While this Congress remains in a deadlock, funding for investigating and prosecuting crimes of domestic abuse hang in the balance. Obama has clearly and resolutely stated his position on VAWA, and in 1994, then-Senator Joe Biden was an original co-author of the bill. In contrast, Romney said in 2008 that he is “not familiar” with the bill. His current campaign spokeswoman later said that he supports the bill without specifying which version he stands behind. Boston Globe columnist Eileen McNamera dug deeper and found that Gov. Romney had cut funding to domestic shelters in 2006.
Over his first term, the Obama administration has made investing in clean energy technology and jobs a priority while increasing American oil production. The administration just released a new Corporate Average Fuel Economy (CAFE) standard for new vehicles of 54.5 miles per gallon for new cars. Al-though environmentalists were disappointed that the president decided to allow Shell to conduct limited drilling in the Arctic, many activists believe that he is a champion for conservation. The new CAFE ruling alone is projected to cut carbon in half by 2025 and save consumers $140 billion, as well as create 570,000 jobs by 2030.
“Obama has done the best he could during the first term with a dysfunctional Congress. Where he could have acted, he has. He acknowledges climate change and addresses climate change, and has addressed the health concerns of these pollutants. The clean cars rule will be one of the single most important [developments] in the fight against climate change. It impacts the transportation sector and also will make the air cleaner and our children healthier,” declared Heather Taylor-Misele, Director of the Natural Resources Defense Council Action Fund.
As governor, Mitt Romney supported the reduction of carbon dioxide emissions and boosted energy efficiency. Now, as a presidential candidate, he wants to undo fuel efficiency and mileage standards, and would seek to stop the Environmental Protection Agency from protecting Americans from carbon pollution. He even seems to have backtracked on his belief that humans contribute to climate change, saying in October of 2011 that “we don't know what's causing climate change on this planet.”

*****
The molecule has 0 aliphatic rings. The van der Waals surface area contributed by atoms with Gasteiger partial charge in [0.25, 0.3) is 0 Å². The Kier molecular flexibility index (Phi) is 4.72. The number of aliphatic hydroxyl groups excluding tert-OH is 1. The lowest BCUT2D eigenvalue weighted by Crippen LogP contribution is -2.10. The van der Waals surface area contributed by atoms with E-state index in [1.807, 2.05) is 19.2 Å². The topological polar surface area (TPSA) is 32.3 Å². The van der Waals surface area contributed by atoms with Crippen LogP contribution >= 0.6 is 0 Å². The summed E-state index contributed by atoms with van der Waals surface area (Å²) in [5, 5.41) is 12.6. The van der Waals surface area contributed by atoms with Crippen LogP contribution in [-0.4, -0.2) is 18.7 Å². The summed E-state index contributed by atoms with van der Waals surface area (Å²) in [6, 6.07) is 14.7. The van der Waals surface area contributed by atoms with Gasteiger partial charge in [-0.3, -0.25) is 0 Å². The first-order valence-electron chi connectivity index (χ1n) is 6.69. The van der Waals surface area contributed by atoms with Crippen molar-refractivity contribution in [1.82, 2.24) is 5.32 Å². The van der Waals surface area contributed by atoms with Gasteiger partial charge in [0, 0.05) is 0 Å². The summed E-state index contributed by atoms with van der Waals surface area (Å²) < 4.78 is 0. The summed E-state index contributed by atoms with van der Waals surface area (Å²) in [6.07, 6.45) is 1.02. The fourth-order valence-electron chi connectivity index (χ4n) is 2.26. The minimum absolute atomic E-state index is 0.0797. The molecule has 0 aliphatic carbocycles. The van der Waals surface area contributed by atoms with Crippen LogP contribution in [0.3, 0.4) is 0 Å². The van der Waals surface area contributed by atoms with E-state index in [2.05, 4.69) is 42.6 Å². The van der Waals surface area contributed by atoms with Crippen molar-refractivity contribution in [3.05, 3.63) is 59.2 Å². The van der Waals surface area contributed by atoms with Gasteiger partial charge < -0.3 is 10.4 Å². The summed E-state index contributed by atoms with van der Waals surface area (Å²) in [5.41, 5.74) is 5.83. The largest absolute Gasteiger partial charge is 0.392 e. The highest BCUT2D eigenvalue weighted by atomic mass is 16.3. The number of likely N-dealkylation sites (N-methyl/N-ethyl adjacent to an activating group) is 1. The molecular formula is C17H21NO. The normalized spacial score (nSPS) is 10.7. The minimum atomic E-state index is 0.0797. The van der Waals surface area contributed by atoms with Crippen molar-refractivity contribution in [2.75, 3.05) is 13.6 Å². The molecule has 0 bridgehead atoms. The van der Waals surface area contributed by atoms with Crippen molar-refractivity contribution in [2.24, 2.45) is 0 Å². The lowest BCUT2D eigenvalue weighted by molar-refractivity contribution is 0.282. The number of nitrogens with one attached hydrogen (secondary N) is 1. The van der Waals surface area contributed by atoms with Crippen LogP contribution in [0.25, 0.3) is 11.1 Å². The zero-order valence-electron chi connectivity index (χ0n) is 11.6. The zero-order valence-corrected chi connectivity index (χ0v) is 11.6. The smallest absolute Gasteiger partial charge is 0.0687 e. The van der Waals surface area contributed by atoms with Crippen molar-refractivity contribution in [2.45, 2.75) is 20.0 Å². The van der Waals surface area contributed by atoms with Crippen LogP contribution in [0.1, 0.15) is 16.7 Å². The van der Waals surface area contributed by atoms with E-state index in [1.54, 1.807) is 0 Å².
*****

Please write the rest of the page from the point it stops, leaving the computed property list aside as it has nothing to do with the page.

“Elections are about choices, when it comes to promoting clean energy and addressing the energy crisis, the choices are clear,” added Jeff Gohringer, press secretary for the League of Conservation Voters. “Romney's energy plan was written by Big Oil. At least Dick Cheney waited until he got into the White House to write our nation's energy plan.”
And though Romney seems to have taken varying positions on climate change, his running mate Paul Ryan is a true conservative on the issue, and voted to cut $50 million of funding that would investigate advanced energy technologies. The Romney campaign's main energy adviser is Harold Hamm, who has made billions in the oil industry and stands to gain financially if the Keystone XL pipeline is built, a project Romney supports and Obama opposes.
Gohringer continued, “When you talk about addressing the energy crisis and clean energy, this country has led every technological innovation in the past century, and we can lead in this one too—but not if Mitt Romney has his way. He's called clean technology ‘expensive fads’ and said, ‘they're not real technology.’ His opposition to clean energy is a shame for more than 3 million workers who work in this field every day across the country. From 2005-2010, the top oil companies made $500 billion in profits while laying off more than 10,000 American workers…We continue to be surprised by how hostile Mitt Romney is to clean energy technology.”
Recently, Romney surprised many clean energy advocates by opposing tax credits for wind energy, an issue that has met with bipartisan support and which was initiated under President George H. W. Bush. Navigant Consulting, a non-partisan business consultancy, estimates that if the wind tax credit is not renewed by 2013, that swing states like Colorado and Iowa will lose 37,000 jobs.
Foreign Policy and Immigration
The President's most notable accomplishments have been authorizing the raid that killed Osama bin Laden, ending the war in Iraq, and winding down military operations in Afghanistan. Romney's foreign policy priorities are to increase defense spending, including the national ballistic missile defense system, and permanently place aircraft carriers in the Gulf to deter Iran's nuclear ambitions.